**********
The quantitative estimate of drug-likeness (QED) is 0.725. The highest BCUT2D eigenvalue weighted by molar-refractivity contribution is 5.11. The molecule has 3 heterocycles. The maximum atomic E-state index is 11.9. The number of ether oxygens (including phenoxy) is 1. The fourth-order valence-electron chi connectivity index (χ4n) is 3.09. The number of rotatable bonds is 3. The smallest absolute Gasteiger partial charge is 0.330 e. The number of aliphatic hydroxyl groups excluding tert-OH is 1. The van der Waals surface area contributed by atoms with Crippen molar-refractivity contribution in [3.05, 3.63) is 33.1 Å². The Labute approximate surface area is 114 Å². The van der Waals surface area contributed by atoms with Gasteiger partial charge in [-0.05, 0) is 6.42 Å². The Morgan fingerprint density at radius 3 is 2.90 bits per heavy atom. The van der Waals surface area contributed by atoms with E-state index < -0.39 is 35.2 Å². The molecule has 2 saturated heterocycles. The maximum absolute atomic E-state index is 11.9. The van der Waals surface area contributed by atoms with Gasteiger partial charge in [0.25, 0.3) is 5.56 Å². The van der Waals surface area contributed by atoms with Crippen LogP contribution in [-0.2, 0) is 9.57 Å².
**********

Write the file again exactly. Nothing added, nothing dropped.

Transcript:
The quantitative estimate of drug-likeness (QED) is 0.725. The highest BCUT2D eigenvalue weighted by molar-refractivity contribution is 5.11. The molecule has 3 heterocycles. The maximum atomic E-state index is 11.9. The number of ether oxygens (including phenoxy) is 1. The fourth-order valence-electron chi connectivity index (χ4n) is 3.09. The number of rotatable bonds is 3. The smallest absolute Gasteiger partial charge is 0.330 e. The number of aliphatic hydroxyl groups excluding tert-OH is 1. The van der Waals surface area contributed by atoms with Crippen molar-refractivity contribution in [3.05, 3.63) is 33.1 Å². The Labute approximate surface area is 114 Å². The van der Waals surface area contributed by atoms with Gasteiger partial charge in [-0.05, 0) is 6.42 Å². The Morgan fingerprint density at radius 3 is 2.90 bits per heavy atom. The van der Waals surface area contributed by atoms with E-state index < -0.39 is 35.2 Å². The molecule has 2 saturated heterocycles. The maximum absolute atomic E-state index is 11.9. The van der Waals surface area contributed by atoms with Gasteiger partial charge in [0.25, 0.3) is 5.56 Å². The van der Waals surface area contributed by atoms with Crippen LogP contribution in [-0.2, 0) is 9.57 Å².